Where Do You Draw the Line?

Street line

What are your boundaries? Have you ever taken the time to define them? And if so, does your team know what they are?

If you’re thinking, “I don’t need boundaries,” well maybe you don’t, but your team does! While the term “boundaries” might sound constraining, boundaries at work and in leadership actually give us more freedom! They give teammates the freedom to make decisions, and they give leaders the freedom to focus on the big picture, knowing that their teammates are trusted and empowered to handle things appropriately that fall within their realm of expertise. As that trust grows, so do your teammates’ boundaries. Boundaries are especially essential for new teams with new leaders who don’t know where the lines are drawn.

Here are some examples of boundaries all leaders should clearly communicate to the individuals they lead:

  • Decision-making: What decisions are okay for your teammates to make without you, and what decisions need your involvement?
  • Expenses: How can you establish a budget or check-in point so that your teammates don’t have to gain approval from you every time they make a necessary purchase?
  • Client/customer challenges: When are you okay with your teammates handling customer complaints, and at what point do you need to be brought into the loop?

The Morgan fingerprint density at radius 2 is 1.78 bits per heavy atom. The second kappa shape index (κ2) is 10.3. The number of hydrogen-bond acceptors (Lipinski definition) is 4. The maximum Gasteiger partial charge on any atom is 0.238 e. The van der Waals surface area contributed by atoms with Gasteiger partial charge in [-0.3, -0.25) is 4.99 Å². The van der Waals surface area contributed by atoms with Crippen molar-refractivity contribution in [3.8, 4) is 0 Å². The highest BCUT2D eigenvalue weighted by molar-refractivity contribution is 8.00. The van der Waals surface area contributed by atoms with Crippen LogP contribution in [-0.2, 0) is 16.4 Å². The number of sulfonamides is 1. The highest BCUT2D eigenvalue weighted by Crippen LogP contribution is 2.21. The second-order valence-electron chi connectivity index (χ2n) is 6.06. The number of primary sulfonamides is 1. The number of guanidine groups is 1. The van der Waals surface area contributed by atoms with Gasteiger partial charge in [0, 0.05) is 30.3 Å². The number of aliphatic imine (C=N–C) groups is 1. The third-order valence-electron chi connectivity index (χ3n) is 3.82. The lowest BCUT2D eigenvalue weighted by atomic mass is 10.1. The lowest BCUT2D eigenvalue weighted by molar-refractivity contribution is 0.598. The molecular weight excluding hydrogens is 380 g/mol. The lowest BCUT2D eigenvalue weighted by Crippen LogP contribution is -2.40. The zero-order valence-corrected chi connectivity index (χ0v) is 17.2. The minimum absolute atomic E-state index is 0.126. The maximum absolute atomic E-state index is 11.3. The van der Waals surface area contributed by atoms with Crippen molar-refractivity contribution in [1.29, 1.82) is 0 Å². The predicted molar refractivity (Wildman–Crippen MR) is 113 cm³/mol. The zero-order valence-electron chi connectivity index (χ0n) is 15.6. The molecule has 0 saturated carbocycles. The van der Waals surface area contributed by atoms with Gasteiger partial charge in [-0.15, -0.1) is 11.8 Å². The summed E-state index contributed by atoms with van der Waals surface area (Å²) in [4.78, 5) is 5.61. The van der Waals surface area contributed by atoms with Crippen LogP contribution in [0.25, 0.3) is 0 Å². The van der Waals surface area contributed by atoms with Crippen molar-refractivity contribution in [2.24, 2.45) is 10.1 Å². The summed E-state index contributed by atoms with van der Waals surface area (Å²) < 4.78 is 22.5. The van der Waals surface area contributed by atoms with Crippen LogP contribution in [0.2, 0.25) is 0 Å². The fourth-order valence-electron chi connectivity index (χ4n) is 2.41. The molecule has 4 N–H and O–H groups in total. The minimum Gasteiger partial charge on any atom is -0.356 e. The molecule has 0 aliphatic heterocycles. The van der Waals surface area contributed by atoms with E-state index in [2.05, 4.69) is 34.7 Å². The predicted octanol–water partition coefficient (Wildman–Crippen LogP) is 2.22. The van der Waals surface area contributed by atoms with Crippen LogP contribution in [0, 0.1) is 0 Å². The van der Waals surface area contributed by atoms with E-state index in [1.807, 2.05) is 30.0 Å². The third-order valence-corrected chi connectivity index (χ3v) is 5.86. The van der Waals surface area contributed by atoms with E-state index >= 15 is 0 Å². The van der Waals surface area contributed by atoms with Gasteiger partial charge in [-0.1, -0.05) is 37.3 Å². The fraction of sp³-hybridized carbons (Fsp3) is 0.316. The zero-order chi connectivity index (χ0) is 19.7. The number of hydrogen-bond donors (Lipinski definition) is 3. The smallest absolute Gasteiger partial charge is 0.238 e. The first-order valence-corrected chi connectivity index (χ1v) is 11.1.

• Personnel issues or needs: What personnel issues need to be brought to you, and when should the teammate be trusted to handle it on their own? Do you want to be involved in every hiring decision, or do you trust your team to select the best candidate for the job?

When we don’t have clear boundaries, both sides become frustrated. Leaders either feel too out of the loop because their teammates are running without them, or they feel saddled with the burden of making every minute decision. Teammates, on the other hand, either overstep their decision-making abilities or they are too cautious and feel apprehensive about making even the smallest decisions without their leader’s approval.

If your teammates don’t know where you draw the line, talk to them individually (our boundaries should vary from individual to individual). Tell each one where you trust them to move forward, and when you want to be involved in the decision. Then – and this is very important – when they do come to you with questions, don’t just give them your answer. Explain your answer and your thought process behind it. The more your teammates know the “how” and the “why” behind your decisions, the better they’ll be able to make decisions like you, which over time allows you to expand their boundaries.

In what areas do you need more clearly defined boundaries from your leader or with your team?


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